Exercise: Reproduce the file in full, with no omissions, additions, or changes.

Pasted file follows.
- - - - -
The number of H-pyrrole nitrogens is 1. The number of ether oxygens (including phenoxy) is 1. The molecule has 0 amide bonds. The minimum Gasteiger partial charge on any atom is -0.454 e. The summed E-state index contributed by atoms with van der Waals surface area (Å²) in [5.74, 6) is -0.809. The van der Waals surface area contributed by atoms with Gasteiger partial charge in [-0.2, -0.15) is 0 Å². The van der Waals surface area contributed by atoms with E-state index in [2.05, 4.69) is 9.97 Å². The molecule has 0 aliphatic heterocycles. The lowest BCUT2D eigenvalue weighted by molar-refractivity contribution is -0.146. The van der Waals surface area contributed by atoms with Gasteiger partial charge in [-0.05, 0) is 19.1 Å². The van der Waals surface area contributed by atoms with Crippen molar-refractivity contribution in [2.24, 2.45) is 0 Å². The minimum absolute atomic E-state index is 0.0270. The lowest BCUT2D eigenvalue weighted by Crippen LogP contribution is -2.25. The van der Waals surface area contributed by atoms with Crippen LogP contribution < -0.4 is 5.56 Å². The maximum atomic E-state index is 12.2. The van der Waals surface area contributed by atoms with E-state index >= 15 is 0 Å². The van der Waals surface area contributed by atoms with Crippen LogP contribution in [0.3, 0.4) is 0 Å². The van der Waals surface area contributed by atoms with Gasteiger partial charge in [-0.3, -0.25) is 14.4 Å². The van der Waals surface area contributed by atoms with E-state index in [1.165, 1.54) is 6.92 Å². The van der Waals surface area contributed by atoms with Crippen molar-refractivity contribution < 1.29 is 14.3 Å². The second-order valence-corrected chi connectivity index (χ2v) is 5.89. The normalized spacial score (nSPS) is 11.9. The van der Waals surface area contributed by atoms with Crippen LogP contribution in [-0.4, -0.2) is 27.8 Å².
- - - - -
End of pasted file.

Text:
The number of H-pyrrole nitrogens is 1. The number of ether oxygens (including phenoxy) is 1. The molecule has 0 amide bonds. The minimum Gasteiger partial charge on any atom is -0.454 e. The summed E-state index contributed by atoms with van der Waals surface area (Å²) in [5.74, 6) is -0.809. The van der Waals surface area contributed by atoms with Gasteiger partial charge in [-0.2, -0.15) is 0 Å². The van der Waals surface area contributed by atoms with E-state index in [2.05, 4.69) is 9.97 Å². The molecule has 0 aliphatic heterocycles. The lowest BCUT2D eigenvalue weighted by molar-refractivity contribution is -0.146. The van der Waals surface area contributed by atoms with Gasteiger partial charge in [-0.05, 0) is 19.1 Å². The van der Waals surface area contributed by atoms with Crippen molar-refractivity contribution in [2.24, 2.45) is 0 Å². The minimum absolute atomic E-state index is 0.0270. The lowest BCUT2D eigenvalue weighted by Crippen LogP contribution is -2.25. The van der Waals surface area contributed by atoms with Crippen LogP contribution < -0.4 is 5.56 Å². The maximum atomic E-state index is 12.2. The van der Waals surface area contributed by atoms with E-state index >= 15 is 0 Å². The van der Waals surface area contributed by atoms with Crippen LogP contribution in [0.3, 0.4) is 0 Å². The van der Waals surface area contributed by atoms with Gasteiger partial charge in [-0.3, -0.25) is 14.4 Å². The van der Waals surface area contributed by atoms with E-state index in [1.165, 1.54) is 6.92 Å². The van der Waals surface area contributed by atoms with Crippen molar-refractivity contribution < 1.29 is 14.3 Å². The second-order valence-corrected chi connectivity index (χ2v) is 5.89. The normalized spacial score (nSPS) is 11.9. The van der Waals surface area contributed by atoms with Crippen LogP contribution in [-0.4, -0.2) is 27.8 Å².